75th anniversary At the Festival Published on 08/03/2022
Idoménée de Mozart - Festival d'Aix-en-Provence 1963. Acte II, le monstre marin surgit des flots. Avec Enriquetta Tarres (Electra) et Ronald Dowd (Idomeneo)
© Henry Ely /// Idoménée de Mozart - Festival d'Aix-en-Provence 1963. Acte II, le monstre marin surgit des flots. Avec Enriquetta Tarres (Electra) et Ronald Dowd (Idomeneo)

This year, the Festival is offering a new production of Mozart’s Idomeneo, Re di Creta (1781). It is being staged by Satoshi Miyagi — an internationally renowned Japanese stage director, who combines Eastern and Western theatrical traditions, and whose Idomeneo is the first opera he has staged in Europe — and conducted by Raphaël Pichon — director of the Pygmalion ensemble, a loyal friend of the Festival, and a conductor who is celebrated for his interpretations of ancient and classical music. This is only the fourth production of this rare work offered by the Festival d’Aix since the Festival was founded in 1948.

Aix-en-Provence is the French arena of choice for re-introducing Mozart to the general public. Some of the Austrian composer’s works had already been rediscovered by audiences a first time during the interwar period, but were often performed in an abridged or partial form, in French instead of German or Italian. The Festival carried on this musical resurrection after World War II. Quickly forgotten after its premiere, rediscovered at the turn of the twentieth century — notably by Strauss — and then again at the beginning of the 1950s at Salzburg and Glyndebourne, Idomeneo became a part of the Festival’s Mozartian canon in 1963. The Festival d’Aix then became a musical laboratory for work on Idomeneo, and more broadly on Mozart’s entire operatic oeuvre, in particular by entrusting the musical direction to orchestras or ensembles specialised in the interpretation of music from the Classical period.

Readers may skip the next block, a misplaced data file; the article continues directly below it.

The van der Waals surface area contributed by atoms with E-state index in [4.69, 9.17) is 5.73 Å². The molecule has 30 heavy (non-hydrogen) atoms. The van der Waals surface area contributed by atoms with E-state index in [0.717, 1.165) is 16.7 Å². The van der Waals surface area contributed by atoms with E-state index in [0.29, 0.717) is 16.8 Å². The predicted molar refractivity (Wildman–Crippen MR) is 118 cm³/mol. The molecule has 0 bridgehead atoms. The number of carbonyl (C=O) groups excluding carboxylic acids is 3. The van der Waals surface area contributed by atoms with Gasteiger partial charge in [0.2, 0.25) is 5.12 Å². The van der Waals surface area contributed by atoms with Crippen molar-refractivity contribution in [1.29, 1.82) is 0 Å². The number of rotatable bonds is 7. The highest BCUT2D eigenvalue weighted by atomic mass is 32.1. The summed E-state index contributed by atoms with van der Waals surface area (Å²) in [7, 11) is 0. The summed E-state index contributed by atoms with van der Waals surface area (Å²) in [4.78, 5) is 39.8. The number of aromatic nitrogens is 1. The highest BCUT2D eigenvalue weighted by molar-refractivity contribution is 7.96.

Gabriel Dussurget, founder and artistic director of the Festival from 1948 to 1972, wanted to give new life to Mozart’s opera seria in Provence. The production was a great success, and was reprised in 1966. Each time, Peter Maag conducted the Concerts Colonne orchestra. The Swiss conductor, who was at the beginning of his career as a great conductor of Mozartian operas, revived Mozart’s score for the Aix audience, in a version that was nevertheless slightly abridged. Suzanne Lalique designed the sets for this first production of Idomeneo at the Festival. The large articulated dragon that emerges from the waves during the second act was without a doubt the emblematic object for the work. The young artist had made a name for herself in painting and in set design in the interwar period; in particular, she had designed the set for productions staged by Jean Meyer at the Comédie Française. At the Festival d’Aix, Gabriel Dussurget asked her to work on Purcell’s Dido and Aeneas (1960), Monteverdi’s Il combatimento and L’incoronazione di Poppea (1961), and then Idomeneo.